One night, I found myself alone in a car with an arachnid.

My husband had just walked out of earshot when a movement on the windshield caught my eye. Peering through the shadows, I discovered a ghostly spider creeping along the inside of the glass.

Normally this would evoke a stereotypically feminine overreaction on my part. Like any girly woman, I tend to yelp and hop away from evil-looking bugs (to me, spiders, centipedes, and earwigs fall in this category). Once I almost ran into a parked car when I discovered a tiny black jumping spider on my steering wheel.

Thankfully, now that I'm married, I have a dragon slayer: Sam saunters to my rescue whenever I beckon him, often killing the offending bug with his bare hands. It's a habit I find repellent yet courageous, and I have gotten a jolly laugh out of watching our toddler mimic it whenever he finds an ant on the floor.

But here I was, in the middle of a ShopKo parking lot. My dilemma: Would I stay frozen where I was and let the thing potentially disappear into the vast realms of our Contour—only to drop straight into my hair on our next car ride? Or would I be brave and squash it myself?

The spider's graceful front legs were leading it in gradual circles across the pane, exploring the cool glass. It was the kind of shimmery green spider that I often find in my kitchen after bringing in roses from the garden.

My fear began to dissipate as I marveled at the engineering of this delicate creature. I could never compose such a mechanical or aesthetic masterpiece—yet millions of similar creatures come into being every season, and I destroy them without a second thought whenever they happen to seek shelter in the unused corners of my home.

As I watched the spider dance, I felt another little creature flitter, testing his boundaries—my second child, prodding the edges of his world, my womb. The baby and the spider were linked with a thread of the cosmos, moving together to a tune I rarely stop to listen for.

For the first time, I understood the feelings that compel my more liberal friends to be so goofy around bugs. Like my friend Julie. Once when she was visiting, a spider interrupted our conversation by crawling across the top of my couch. As I drew back in disgust, Julie held out her hand, let the spider tiptoe into her palm, then went to the door. "There you go, little guy," I heard her say as she brushed him off into the breeze.

"Ask the animals, and they will teach you, or the birds of the air, and they will tell you; or speak to the earth, and it will teach you, or let the fish of the sea inform you." Though this sounds like something you'd find on a shampoo bottle at Whole Foods, it's actually a passage in the Book of Job, which concludes, "In his hand is the life of every creature and the breath of all humanity" (12:7-10).

The sanctity of all life, great and small, can be a unifying point in the midst of the polarities of politics. A billboard on the outskirts of our town gives me hope. On it, both the local Humane Society and Crisis Pregnancy Center are advertised, united under the words, All life is precious in his sight.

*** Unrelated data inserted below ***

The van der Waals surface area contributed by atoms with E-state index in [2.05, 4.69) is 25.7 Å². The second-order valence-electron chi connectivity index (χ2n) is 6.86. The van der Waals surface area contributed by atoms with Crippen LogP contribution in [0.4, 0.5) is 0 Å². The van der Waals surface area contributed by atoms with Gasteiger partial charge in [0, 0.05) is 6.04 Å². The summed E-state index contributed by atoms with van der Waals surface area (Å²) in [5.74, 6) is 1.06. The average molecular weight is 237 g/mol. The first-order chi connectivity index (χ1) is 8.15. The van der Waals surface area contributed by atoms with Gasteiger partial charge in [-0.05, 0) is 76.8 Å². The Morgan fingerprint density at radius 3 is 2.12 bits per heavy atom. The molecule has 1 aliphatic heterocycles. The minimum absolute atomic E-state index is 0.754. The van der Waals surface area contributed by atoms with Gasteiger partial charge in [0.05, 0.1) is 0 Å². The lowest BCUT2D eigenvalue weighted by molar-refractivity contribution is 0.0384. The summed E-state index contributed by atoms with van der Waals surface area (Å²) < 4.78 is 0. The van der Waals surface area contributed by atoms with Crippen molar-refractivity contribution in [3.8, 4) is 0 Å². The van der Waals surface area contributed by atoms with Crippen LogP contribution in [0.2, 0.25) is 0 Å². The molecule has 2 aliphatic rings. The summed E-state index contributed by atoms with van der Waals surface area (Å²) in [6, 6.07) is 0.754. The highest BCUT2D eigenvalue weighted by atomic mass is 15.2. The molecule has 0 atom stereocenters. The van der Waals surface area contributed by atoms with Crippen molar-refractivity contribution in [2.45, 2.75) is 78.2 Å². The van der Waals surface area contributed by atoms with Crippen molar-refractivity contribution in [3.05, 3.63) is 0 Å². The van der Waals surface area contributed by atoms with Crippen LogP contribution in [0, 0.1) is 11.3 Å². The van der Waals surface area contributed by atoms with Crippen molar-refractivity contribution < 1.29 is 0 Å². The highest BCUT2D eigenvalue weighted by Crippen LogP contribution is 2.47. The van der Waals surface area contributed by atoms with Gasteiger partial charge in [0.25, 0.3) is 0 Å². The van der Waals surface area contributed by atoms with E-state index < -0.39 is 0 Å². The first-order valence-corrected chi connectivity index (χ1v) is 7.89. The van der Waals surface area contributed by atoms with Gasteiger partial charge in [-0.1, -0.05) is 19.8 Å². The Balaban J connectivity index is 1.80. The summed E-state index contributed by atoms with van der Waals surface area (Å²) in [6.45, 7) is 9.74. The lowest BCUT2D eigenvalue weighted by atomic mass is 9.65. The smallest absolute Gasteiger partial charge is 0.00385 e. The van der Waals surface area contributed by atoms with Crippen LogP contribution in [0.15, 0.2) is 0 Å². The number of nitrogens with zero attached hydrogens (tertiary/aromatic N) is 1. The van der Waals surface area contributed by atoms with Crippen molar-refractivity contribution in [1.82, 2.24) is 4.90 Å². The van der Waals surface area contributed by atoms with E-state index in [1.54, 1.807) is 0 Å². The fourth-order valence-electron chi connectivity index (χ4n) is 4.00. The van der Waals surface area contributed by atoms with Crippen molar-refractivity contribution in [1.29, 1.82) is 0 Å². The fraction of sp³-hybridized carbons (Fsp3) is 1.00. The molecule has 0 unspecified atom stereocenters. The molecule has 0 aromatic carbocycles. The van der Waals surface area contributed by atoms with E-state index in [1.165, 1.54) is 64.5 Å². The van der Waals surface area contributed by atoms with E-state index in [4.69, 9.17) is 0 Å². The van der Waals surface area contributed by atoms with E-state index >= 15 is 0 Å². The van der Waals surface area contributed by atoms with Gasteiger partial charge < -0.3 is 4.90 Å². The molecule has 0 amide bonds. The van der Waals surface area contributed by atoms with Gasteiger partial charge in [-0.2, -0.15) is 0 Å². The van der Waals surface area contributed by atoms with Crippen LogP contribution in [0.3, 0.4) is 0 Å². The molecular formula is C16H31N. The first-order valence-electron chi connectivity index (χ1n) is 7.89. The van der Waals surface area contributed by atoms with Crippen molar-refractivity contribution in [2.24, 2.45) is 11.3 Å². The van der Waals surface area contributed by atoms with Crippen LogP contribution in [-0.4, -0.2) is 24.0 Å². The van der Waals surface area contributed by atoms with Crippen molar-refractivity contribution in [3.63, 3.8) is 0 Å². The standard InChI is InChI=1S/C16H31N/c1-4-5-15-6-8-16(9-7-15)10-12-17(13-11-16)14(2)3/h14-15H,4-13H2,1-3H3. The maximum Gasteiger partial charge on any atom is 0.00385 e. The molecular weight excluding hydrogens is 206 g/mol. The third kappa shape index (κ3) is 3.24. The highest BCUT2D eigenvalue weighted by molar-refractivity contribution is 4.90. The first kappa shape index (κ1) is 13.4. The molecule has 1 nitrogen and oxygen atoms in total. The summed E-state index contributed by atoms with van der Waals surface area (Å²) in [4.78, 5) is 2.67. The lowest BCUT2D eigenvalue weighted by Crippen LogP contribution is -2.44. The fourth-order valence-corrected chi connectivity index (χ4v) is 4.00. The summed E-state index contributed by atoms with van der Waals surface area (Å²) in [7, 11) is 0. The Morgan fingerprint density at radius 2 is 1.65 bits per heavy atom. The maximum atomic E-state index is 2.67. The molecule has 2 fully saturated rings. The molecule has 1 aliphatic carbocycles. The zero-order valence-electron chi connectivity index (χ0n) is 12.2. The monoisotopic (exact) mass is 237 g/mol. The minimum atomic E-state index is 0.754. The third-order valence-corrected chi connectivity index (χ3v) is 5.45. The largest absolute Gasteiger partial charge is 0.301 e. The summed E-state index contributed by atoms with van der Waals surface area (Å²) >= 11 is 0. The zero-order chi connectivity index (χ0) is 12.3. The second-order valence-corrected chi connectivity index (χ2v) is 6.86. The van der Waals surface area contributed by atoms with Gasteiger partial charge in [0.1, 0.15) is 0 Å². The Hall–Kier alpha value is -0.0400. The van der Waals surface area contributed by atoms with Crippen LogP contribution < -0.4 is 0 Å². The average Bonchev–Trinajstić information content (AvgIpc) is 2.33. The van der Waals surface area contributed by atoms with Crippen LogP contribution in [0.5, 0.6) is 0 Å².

I recently learned that Orthodox Christianity, of which I am a practitioner, forbids the harm of any creature—even insects—within the church. I pondered this one Sunday as I sang "Holy, Holy, Holy" while watching an ant scurry about my feet. The grace of sanctuary is extended even to life that cannot understand the One who provides it.

Perhaps someday, like my church, I will learn to share my home with little creatures, as I am learning to share it with little people. At any rate, I hope to grow increasingly sensitive to the fullness of Glory manifested in the minute. It is not easily captured with words. It can only be experienced in flashes, in the form of a garden spider's waltz, or a floating baby's kick, or a holy ant.

Which is why, on that dim night in the ShopKo parking lot, I was able to open my door and brush the spider onto the ground (with a piece of paper).

Bethany Torode lives with her husband, Sam, and sons, Gideon and Rilian, in southwest Wisconsin. They recently shared their home with a monarch caterpillar that is now winging its way to Mexico.

Related Elsewhere:

For more on household spiders, myths, facts, webs, and dangers, see The Ohio State University's fact sheet on Spiders In and Around the House.

To answer your questions about spider myths, see the University of California Riverside's spider page.

If you're inspired to take care of your own spiders, especially the big kind, see

For the wonders of the spider web, Creation Magazine has an article on why the spider's silk overshadows man-made substitutes.

Job 12:7-10 is available from

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